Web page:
Hired by Harvard

Underwoodfive typewriter Courtesy X570, Wikimedia Commons


With Harvard in the news this week, I’m reminded of my brief stint on the office staff of the college. I set out as a pioneer in 1955 to make my mark as a writer with my newly-minted Smith College English Literature degree. The train from Maine brought me to Boston where, after pounding the city pavements, I landed a job in Cambridge as an assistant secretary at Harvard College. Not quite where I wanted to be, but Harvard after all! I’d be starting at the bottom, but I was on my way.

To what? As an English major I knew how to spell. As a ninth-grade graduate of Typing 1, I knew how to return the typewriter carriage at the end of the line, install a new ribbon when the type faded, and paint over my errors with the little wite-out brush.

My supervisor, Miss Mabel Herning, had a nose so small I feared her glasses would slide off the end of it. Pointing to a sleek black armchair embossed with a gold Harvard seal she said, “You see that chair? If you’re here twenty-five years you’ll get one of these, so it’s something to look forward to.”

Having started me off with a goal, she handed me an eight-line letter to type on my manual typewriter along with several sheets of 5×8 letterhead stationery along with carbon paper. (Copiers had not yet been invented.) I realized that producing four carbon copies would require more accuracy than I had achieved in Typing 1.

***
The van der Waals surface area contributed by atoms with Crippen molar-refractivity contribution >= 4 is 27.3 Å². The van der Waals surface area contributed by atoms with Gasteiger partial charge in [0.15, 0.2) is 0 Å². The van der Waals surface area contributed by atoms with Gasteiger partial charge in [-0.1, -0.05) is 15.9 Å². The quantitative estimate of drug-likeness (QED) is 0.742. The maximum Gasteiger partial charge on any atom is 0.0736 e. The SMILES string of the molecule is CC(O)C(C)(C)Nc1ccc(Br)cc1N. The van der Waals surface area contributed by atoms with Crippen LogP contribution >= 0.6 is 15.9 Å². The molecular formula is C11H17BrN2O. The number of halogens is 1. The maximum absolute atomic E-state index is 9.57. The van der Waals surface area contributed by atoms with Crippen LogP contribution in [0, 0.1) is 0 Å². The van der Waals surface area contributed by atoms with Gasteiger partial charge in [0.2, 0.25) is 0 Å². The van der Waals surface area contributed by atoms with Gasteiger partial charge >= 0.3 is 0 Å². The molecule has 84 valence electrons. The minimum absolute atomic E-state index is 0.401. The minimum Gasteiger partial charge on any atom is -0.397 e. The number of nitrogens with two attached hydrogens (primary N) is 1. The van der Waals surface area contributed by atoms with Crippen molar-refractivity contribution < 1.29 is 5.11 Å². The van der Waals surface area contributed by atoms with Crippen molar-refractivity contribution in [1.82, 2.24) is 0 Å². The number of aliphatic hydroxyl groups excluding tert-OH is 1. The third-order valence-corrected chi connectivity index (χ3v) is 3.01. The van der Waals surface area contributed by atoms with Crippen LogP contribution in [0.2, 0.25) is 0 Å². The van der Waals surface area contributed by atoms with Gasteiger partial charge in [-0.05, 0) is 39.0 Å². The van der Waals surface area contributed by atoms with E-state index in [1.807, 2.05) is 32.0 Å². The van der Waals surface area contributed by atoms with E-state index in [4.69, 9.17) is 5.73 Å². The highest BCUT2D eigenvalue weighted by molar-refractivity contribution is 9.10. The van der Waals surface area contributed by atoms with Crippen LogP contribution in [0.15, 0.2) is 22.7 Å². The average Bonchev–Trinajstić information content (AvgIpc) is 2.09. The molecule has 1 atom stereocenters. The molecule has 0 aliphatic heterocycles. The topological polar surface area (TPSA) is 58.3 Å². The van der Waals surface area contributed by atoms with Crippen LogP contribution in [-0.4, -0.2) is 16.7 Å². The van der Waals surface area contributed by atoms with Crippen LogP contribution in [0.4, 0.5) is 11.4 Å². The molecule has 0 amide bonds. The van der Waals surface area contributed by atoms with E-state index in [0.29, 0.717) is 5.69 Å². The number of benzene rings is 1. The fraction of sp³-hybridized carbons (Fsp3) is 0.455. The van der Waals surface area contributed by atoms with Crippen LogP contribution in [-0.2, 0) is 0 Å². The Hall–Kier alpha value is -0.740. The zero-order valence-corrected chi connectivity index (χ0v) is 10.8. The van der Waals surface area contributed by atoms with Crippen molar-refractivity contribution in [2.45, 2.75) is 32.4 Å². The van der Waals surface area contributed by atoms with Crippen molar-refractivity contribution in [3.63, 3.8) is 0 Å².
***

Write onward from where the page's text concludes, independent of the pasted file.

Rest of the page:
To fit between the five pieces of 5×8 letterhead stationery, I had to cut two pieces of carbon paper in half. Then I alternated the carbon paper with the letterhead and rolled the seven sheets of paper into the typewriter.

I made my first typo on the first line. With no way to correct the four carbon copies, I tossed the seven sheets of paper into the wastebasket and began again. Soon my wastebasket overflowed with papers, so I emptied the mess into my desk drawers to keep Miss Herning from noticing,

“Where is the stationery,” I asked Miss Herning when I ran out of letterhead and carbon paper before lunch. She pointed to the supply closet.

I finished the eight-line letter at four p.m., typed five envelopes, and returned the completed assignment to Miss Herning.

She smiled. “Thank you.” She didn’t ask me to do anything else.

Well, I didn’t get fired. But I never got my Harvard chair either. Two years later I  got my Mrs. degree and left Harvard forever.


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